The sacred within us instinctively resonates with the sanctity of food. Therefore, the growing, transporting, distribution, and consumption of food are sacred acts that deserve ritual and reverence from the moment the seed is planted in the earth to the moment we have washed and put away the plate on which our food was served.
Living without reflecting is like driving without looking. Refuge, on the other hand, encourages a collective dropping of the shoulders; breathing more slowly, counting our blessings, sifting carefully the good from the bad, doing things more thoughtfully, waking up and smelling the roses, or the coffee, depending on your preference.
The effects of government-imposed austerity[iv], erroneously claimed to restore fiscal responsibility and restart economic growth, are a reflexive (or cybernetic[v]) reaction to protect the economic interests of wealthy elites at the expense of other citizens.[vi] The funding and operation of the public health system and the array of socioeconomic factors that ultimately ensure a nation’s health[vii] are damaged by austerity
On Radio Ecoshock, Carolyn and Alex Smith discuss the interconnectedness of science and spirituality in the age of transition
Not The Future We Ordered: Peak Oil, Psychology, and the Myth of Progress, By John Michael Greer—A Book Review By Carolyn Baker
Greer argues that the myth of progress for modernity, and especially for Americans, has transcended a “notion” and has actually become more of a civil religion—a fundamental tenet of civilization and that questioning it is tantamount to heresy. And, the emotional ramifications of questioning progress or abandoning the myth altogether are enormous. In fact, much of Not The Future We Ordered is an explanation of the psychology of coming to terms with the end of progress.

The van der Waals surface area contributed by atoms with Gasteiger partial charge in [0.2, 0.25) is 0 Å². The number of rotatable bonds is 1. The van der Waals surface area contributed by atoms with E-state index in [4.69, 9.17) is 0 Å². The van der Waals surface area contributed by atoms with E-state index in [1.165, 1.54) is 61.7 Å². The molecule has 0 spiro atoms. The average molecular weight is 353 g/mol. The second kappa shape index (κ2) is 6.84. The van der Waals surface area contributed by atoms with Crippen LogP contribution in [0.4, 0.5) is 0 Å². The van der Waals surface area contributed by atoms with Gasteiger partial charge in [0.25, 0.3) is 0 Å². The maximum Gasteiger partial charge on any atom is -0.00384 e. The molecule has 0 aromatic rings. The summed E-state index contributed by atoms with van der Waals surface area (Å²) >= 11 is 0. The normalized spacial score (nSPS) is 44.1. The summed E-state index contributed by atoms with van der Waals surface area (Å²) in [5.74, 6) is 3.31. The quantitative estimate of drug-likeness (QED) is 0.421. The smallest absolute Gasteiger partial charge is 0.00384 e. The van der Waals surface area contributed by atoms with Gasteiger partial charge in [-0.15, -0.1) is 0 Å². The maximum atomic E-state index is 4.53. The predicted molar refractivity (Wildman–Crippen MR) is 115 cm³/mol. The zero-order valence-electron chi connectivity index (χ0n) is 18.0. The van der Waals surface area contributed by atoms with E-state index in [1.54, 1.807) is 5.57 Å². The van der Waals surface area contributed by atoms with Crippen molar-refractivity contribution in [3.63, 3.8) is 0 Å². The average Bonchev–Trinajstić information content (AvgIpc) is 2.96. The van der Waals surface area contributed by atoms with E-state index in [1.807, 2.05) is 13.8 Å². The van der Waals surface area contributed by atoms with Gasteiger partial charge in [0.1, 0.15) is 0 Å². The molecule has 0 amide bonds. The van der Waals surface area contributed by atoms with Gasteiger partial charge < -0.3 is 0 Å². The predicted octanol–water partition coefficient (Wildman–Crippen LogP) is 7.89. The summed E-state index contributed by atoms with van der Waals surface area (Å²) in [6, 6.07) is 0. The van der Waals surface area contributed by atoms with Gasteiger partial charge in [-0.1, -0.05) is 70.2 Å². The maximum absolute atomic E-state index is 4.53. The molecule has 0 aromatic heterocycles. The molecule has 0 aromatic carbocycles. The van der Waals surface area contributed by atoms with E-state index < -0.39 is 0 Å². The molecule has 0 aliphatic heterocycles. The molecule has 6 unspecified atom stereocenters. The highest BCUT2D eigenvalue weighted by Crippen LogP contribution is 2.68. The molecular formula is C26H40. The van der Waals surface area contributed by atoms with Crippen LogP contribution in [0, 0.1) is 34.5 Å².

While most people are paying attention to Europe’s financial woes—and they are serious—there’s a lot of instability in other places…places you might think don’t matter much, but they do. In a world of global finance, global industry, global climate, and global instability, it all matters, as all of these systems are interconnected and inter-related. It’s been called “a perfect storm of catastrophic confluences.”
If we are rational and consider objective scientific evidence of environmental collapse including groundwater depletion, topsoil loss, chemical contamination, ocean dead zones, species extinction, bio-diversity reduction and climate disruption, we need to be apocalypticists, argues Robert Jensen.
Mutually Assured Well Being: The Continuity Of Community And Individual Resilience, By Carolyn Baker
I invite the reader to review the features of community resilience and personal resilience several times. In doing so, I believe it is impossible to miss their inextricable connection and how the two types of resilience impact the other given the reality that individuals and communities foster both.
Nevertheless, here we are, we humans, possessed of this amazing intellect that can invent a false self and a dream state ‘world’, and persuade ourselves (and/or be persuaded) that these are real, to the point we ‘forget’ our knowledge of what is really real. This is what I mean when I say that because of our brains’ complexity we have become “too smart for our own good”.
The Really Big Transition: Saying Goodbye To The Enlightenment, Saying Hello To Consciousness, By Carolyn Baker
In the twenty-first century, industrial civilization is crumbling around us, and we are compelled to notice that a number of Enlightenment assumptions no longer apply or at the very least, have outlived their utility in a world unraveling. One of these is the notion that the universe is rational and orderly. The word that perhaps best describes the current era is chaos. So does this mean that reason is dead, and chaos reigns? Does it mean that we must choose which of the two is actually true, despite what our instincts tell us?